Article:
16. We were disappointed to read that "funding for new major light rail schemes will not be a priority". Whilst we recognise the reasoning behind this view, we believe that there are circumstances where light rail provides the best solution to moving large numbers of people in a confined area. Although we welcome the encouragement to develop public-private partnerships to take forward such schemes, we would hope that the present view on public finance could be modified in special circumstances.


  17. The industry welcomes proposals to strengthen the role of the Traffic Commissioners. For a number of years we have supported moves in this direction, particularly in the use of high entry standards to improve the quality of operations.


  18. All the research from numerous sources, shows effective traffic management is essential to deliver the reliable service that bus passengers require. No amount of investment in new vehicles will compensate for unreliability. Systems of priority on the roads, at pinch points and at traffic lights, are the minimum contribution that local authorities must make.


  19. The need for fundamental change to the local transport planning system will challenge the most committed of planners. It is clear to us that the new five year plans (drawn up in consultation with users and operators) will be pivotal to the achievement of the Government's aspirations. We note that plans are to be developed by Regional Planning Conferences (RPCs) who will work in close liaison with the Government Office for a region in partnership with Regional Development Agencies (RDA). RDAs will in turn have powers to ensure that regional transport plans help achieve sustainable economic development. It is not entirely clear how the above groups will relate to each other.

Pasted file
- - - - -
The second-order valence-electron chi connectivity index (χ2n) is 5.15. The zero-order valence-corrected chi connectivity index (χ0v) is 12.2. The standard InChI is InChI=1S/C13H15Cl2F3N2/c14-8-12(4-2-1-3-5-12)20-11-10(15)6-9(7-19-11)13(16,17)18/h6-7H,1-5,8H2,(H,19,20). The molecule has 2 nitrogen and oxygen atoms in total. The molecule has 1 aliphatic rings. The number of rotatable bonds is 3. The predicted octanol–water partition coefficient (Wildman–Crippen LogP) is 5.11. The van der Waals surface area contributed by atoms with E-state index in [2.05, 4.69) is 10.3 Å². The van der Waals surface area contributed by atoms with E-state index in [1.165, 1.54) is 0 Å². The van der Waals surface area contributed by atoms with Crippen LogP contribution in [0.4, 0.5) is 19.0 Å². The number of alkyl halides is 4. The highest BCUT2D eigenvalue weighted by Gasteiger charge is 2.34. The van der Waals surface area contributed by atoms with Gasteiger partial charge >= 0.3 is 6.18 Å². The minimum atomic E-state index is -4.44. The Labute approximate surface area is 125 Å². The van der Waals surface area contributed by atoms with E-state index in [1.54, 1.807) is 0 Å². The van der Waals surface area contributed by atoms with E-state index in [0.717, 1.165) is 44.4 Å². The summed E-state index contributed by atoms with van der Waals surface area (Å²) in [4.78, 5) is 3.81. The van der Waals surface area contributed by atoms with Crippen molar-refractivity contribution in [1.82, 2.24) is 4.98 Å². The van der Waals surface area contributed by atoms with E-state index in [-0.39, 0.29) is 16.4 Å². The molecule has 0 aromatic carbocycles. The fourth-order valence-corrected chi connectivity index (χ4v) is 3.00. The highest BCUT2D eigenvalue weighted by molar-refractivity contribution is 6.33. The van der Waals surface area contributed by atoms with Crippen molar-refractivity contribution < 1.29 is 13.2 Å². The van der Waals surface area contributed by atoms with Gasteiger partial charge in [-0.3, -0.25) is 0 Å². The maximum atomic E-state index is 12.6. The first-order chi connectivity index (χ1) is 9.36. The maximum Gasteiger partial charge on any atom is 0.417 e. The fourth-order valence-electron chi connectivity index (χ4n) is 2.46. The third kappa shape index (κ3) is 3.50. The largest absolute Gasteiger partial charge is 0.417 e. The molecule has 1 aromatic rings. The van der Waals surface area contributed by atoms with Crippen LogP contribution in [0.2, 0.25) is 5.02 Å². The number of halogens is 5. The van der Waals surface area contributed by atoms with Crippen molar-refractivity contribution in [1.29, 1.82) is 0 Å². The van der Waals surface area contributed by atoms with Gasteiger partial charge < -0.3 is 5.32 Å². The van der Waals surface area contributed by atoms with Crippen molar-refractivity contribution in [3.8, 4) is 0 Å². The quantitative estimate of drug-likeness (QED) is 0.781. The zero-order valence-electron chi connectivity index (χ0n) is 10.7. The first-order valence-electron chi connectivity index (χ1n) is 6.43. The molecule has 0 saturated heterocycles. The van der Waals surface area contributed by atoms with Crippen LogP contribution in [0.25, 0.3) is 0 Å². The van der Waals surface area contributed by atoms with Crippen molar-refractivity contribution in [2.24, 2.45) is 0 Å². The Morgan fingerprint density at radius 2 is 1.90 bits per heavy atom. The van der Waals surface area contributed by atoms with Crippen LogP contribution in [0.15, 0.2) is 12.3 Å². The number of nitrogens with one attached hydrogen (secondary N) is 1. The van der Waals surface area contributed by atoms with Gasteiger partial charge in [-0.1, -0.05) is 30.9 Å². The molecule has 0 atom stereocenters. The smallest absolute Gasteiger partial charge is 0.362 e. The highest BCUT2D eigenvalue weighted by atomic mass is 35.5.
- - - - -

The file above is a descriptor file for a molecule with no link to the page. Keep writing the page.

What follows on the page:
We note with interest the proposals for Local Transport Partnership Groups, Rural Transport Partnership Groups and the Commission for Integrated Transport. Their plans must cover all forms of transport, bus Quality Partnerships, air quality, traffic congestion, road safety, and green commuter plans. We believe that substantial further thought needs to be given to the inter-relationship between all these bodies.

  It may well be that the best approach to this necessary but complex structure starts as a "bottom up" system. Otherwise it will be confusing for the partners. There is a clear opportunity to expand PPG 11 and PPG 13 to reflect these new policies.


  20. CPT represents the providers of bus, coach and light rail transport. We will be pleased to expand on any of the items raised in this submission.

previous page contents next page

House of Commons home page Parliament home page House of Lords home page search page enquiries

© Parliamentary copyright 1999
Prepared 28 April 1999